Category: Edtech

Future scientists are not prepared for Smart Labs

“It appears that many countries’ education systems have failed to adapt to the new demands the technological world brings”

Phoebe Chubb is a 3rd-year student at the University of Exeter, with a keen interest in the development of Internet of Things technology and the importance of its implementation in higher education. In this blog, she explores why electronic lab notebooks need to be integrated into university courses.

There has recently been an increasing emphasis on connectivity as typified in the discussions of smart homes and cities. Now the Internet of Things (IoT) solutions are being implemented into the laboratory environment, creating smart laboratories.

The move to go digital has captured the interest of scientists in both academia and industry, and researchers globally have begun to use an electronic laboratory notebook (ELN): a central online platform, to store their research data.

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Could AI uncover the secrets of a student’s success or failure?

“If this practice was rolled out more widely, the information would alert universities to who is at risk”

AI could soon be helping universities spot students who are struggling early so they can better support them and prevent them from dropping out, says Fred Singer, CEO of platform Echo360.

Imagine you’re a lecturer in the early days of teaching a large group of first and second-year students. You’re still getting to know your audience, but there aren’t many questions coming from the room, making it hard to confirm students’ understanding of the topics being covered.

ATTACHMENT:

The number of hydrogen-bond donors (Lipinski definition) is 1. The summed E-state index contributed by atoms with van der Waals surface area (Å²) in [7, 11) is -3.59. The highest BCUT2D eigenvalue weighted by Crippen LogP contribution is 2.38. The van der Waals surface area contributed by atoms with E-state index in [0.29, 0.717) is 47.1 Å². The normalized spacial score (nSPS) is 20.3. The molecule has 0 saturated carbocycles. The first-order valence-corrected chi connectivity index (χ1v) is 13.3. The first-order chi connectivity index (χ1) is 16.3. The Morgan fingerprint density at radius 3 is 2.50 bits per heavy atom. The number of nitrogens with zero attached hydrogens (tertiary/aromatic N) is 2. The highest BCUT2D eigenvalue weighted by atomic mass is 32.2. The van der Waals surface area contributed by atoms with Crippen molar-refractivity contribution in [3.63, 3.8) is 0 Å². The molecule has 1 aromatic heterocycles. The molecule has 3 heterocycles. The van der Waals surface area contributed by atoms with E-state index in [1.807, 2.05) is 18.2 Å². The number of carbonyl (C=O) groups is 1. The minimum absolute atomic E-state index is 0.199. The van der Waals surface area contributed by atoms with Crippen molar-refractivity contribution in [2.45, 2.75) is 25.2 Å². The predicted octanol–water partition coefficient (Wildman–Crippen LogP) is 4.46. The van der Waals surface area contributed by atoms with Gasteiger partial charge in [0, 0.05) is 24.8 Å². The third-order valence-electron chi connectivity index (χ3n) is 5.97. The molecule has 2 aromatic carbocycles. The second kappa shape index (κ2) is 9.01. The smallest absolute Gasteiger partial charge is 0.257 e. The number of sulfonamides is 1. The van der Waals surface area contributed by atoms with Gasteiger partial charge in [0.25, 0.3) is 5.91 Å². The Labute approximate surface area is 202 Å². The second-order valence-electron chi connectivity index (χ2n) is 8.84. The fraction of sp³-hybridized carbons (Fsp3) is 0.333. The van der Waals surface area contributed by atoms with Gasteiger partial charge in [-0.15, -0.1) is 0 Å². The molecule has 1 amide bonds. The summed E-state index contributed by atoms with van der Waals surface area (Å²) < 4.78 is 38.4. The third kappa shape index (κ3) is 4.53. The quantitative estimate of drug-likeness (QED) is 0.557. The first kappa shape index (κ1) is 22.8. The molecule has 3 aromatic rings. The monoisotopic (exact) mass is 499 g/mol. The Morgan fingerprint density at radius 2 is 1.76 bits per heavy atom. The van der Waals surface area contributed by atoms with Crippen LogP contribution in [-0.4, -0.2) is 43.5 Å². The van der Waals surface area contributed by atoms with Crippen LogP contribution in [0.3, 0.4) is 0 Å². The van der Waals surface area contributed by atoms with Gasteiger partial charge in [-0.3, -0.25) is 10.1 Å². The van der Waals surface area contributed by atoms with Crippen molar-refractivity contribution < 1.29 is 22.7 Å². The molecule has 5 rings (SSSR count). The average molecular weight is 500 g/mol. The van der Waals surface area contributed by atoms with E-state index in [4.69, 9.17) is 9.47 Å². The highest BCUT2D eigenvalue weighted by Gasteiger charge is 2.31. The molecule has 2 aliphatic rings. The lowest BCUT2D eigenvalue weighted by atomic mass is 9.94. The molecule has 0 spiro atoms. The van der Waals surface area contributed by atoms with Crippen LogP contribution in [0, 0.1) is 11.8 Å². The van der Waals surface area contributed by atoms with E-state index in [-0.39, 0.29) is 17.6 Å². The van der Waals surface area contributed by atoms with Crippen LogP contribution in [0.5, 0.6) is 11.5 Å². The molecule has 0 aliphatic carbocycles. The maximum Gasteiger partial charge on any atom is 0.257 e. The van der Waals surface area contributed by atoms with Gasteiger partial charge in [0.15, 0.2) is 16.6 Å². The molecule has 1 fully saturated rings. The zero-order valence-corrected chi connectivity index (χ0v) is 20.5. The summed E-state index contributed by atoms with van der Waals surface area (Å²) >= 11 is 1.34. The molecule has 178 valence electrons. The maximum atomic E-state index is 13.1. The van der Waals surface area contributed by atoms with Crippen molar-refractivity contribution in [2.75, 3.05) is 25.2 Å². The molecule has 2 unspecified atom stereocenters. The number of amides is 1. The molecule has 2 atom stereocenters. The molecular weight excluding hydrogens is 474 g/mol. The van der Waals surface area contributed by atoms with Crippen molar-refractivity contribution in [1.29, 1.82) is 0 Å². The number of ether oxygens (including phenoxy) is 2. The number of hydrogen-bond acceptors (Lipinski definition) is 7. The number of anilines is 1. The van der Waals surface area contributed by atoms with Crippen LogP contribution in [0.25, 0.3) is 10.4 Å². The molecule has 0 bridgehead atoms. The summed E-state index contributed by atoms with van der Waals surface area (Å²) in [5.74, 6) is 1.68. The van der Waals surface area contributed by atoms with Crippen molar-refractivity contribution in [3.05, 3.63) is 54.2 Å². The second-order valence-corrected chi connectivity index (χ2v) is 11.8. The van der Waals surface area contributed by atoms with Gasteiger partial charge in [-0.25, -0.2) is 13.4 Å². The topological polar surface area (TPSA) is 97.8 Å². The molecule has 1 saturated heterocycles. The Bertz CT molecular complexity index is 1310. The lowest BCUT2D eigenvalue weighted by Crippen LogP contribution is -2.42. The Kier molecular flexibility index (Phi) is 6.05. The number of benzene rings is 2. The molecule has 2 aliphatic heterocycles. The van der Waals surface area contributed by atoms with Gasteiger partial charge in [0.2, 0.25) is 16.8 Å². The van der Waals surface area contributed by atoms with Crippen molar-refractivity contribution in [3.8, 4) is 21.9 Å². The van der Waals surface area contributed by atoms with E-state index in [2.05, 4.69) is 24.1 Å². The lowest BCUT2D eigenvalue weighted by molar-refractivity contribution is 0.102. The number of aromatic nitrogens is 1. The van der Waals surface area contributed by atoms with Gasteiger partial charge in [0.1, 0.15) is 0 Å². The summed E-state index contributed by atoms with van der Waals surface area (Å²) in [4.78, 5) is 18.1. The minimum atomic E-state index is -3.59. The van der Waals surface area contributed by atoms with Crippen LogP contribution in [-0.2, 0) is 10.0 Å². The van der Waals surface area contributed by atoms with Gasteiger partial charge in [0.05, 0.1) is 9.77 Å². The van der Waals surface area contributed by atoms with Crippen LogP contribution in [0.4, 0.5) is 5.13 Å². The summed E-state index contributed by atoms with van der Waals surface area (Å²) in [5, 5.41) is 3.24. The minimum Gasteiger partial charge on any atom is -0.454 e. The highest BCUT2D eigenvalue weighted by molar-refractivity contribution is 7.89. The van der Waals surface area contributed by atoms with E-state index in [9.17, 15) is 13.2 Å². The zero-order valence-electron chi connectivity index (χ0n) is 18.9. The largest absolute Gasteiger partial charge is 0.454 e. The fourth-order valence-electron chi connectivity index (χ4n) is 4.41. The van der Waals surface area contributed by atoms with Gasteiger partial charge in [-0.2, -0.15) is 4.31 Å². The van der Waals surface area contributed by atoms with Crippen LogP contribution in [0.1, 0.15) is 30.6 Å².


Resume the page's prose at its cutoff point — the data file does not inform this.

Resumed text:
You’re confident about the quality of your lecture, but questions linger.

Are some students struggling silently due to a limited grasp of English? Does the lack of questions indicate confusion rather than comprehension? Are students opting out of group discussions because they’re shy or because they don’t understand the concepts being debated?

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The way we work: Lifelong learning in the talent economy

“Being able to easily evidence learning with skills-based credentials is crucial”

Over the last few years, technological innovation has driven change at an unprecedented rate, resulting in the emergence of a talent economy:  ‘A collaborative, transparent, technology-enabled, rapid-cycle way of doing business […] where employers and employees seek each other out on a playing field that is broader and more level than ever before.’, according to Deloitte.

One of the biggest changes in this new world is the role of new technologies is making it easier for people to learn and work from anywhere in the world – challenging all our assumptions about what the workplace, and the education space, should look like.

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Why Australia can’t afford to neglect international students

“We must continue viewing students as an asset, not just to our economy, but to the prosperity of our nation”